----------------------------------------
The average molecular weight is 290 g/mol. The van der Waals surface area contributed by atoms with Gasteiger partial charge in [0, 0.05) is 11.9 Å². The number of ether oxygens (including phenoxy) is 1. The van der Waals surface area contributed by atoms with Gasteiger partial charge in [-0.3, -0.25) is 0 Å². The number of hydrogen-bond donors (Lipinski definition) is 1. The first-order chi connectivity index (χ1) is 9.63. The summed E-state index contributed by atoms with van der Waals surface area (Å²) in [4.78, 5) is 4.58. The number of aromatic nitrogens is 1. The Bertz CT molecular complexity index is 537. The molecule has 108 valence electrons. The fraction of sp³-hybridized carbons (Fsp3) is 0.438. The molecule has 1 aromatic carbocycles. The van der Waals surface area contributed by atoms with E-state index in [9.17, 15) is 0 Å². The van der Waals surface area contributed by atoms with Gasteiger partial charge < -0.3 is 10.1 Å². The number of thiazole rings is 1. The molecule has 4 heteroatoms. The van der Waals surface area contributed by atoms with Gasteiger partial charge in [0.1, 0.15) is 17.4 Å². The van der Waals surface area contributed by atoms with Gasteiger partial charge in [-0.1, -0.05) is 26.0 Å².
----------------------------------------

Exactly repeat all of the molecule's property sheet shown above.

The average molecular weight is 290 g/mol. The van der Waals surface area contributed by atoms with Gasteiger partial charge in [0, 0.05) is 11.9 Å². The number of ether oxygens (including phenoxy) is 1. The van der Waals surface area contributed by atoms with Gasteiger partial charge in [-0.3, -0.25) is 0 Å². The number of hydrogen-bond donors (Lipinski definition) is 1. The first-order chi connectivity index (χ1) is 9.63. The summed E-state index contributed by atoms with van der Waals surface area (Å²) in [4.78, 5) is 4.58. The number of aromatic nitrogens is 1. The Bertz CT molecular complexity index is 537. The molecule has 108 valence electrons. The fraction of sp³-hybridized carbons (Fsp3) is 0.438. The molecule has 1 aromatic carbocycles. The van der Waals surface area contributed by atoms with E-state index in [9.17, 15) is 0 Å². The van der Waals surface area contributed by atoms with Gasteiger partial charge < -0.3 is 10.1 Å². The number of thiazole rings is 1. The molecule has 4 heteroatoms. The van der Waals surface area contributed by atoms with Gasteiger partial charge in [0.1, 0.15) is 17.4 Å². The van der Waals surface area contributed by atoms with Gasteiger partial charge in [-0.1, -0.05) is 26.0 Å².